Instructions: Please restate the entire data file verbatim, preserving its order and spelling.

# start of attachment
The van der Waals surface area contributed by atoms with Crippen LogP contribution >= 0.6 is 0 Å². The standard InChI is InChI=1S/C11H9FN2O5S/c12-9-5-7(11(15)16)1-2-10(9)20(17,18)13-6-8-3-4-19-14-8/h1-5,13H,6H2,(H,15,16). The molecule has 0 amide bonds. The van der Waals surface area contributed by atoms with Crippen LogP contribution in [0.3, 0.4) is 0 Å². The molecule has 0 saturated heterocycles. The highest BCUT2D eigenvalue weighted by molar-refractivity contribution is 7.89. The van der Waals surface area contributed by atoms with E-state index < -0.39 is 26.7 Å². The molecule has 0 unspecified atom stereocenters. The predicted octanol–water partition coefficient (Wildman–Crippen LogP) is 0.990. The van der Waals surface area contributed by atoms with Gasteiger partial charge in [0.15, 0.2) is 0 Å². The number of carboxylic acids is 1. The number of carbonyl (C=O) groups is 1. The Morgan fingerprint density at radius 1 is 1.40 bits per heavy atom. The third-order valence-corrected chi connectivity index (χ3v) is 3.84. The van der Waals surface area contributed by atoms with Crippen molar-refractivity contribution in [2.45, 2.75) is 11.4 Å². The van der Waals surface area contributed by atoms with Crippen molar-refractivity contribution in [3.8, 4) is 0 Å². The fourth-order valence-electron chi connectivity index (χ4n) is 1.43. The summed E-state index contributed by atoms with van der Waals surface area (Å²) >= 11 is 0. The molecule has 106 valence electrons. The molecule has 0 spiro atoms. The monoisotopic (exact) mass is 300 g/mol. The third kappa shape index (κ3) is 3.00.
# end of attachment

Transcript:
The van der Waals surface area contributed by atoms with Crippen LogP contribution >= 0.6 is 0 Å². The standard InChI is InChI=1S/C11H9FN2O5S/c12-9-5-7(11(15)16)1-2-10(9)20(17,18)13-6-8-3-4-19-14-8/h1-5,13H,6H2,(H,15,16). The molecule has 0 amide bonds. The van der Waals surface area contributed by atoms with Crippen LogP contribution in [0.3, 0.4) is 0 Å². The molecule has 0 saturated heterocycles. The highest BCUT2D eigenvalue weighted by molar-refractivity contribution is 7.89. The van der Waals surface area contributed by atoms with E-state index < -0.39 is 26.7 Å². The molecule has 0 unspecified atom stereocenters. The predicted octanol–water partition coefficient (Wildman–Crippen LogP) is 0.990. The van der Waals surface area contributed by atoms with Gasteiger partial charge in [0.15, 0.2) is 0 Å². The number of carboxylic acids is 1. The number of carbonyl (C=O) groups is 1. The Morgan fingerprint density at radius 1 is 1.40 bits per heavy atom. The third-order valence-corrected chi connectivity index (χ3v) is 3.84. The van der Waals surface area contributed by atoms with Crippen molar-refractivity contribution in [2.45, 2.75) is 11.4 Å². The van der Waals surface area contributed by atoms with Crippen molar-refractivity contribution in [3.8, 4) is 0 Å². The fourth-order valence-electron chi connectivity index (χ4n) is 1.43. The summed E-state index contributed by atoms with van der Waals surface area (Å²) >= 11 is 0. The molecule has 106 valence electrons. The molecule has 0 spiro atoms. The monoisotopic (exact) mass is 300 g/mol. The third kappa shape index (κ3) is 3.00.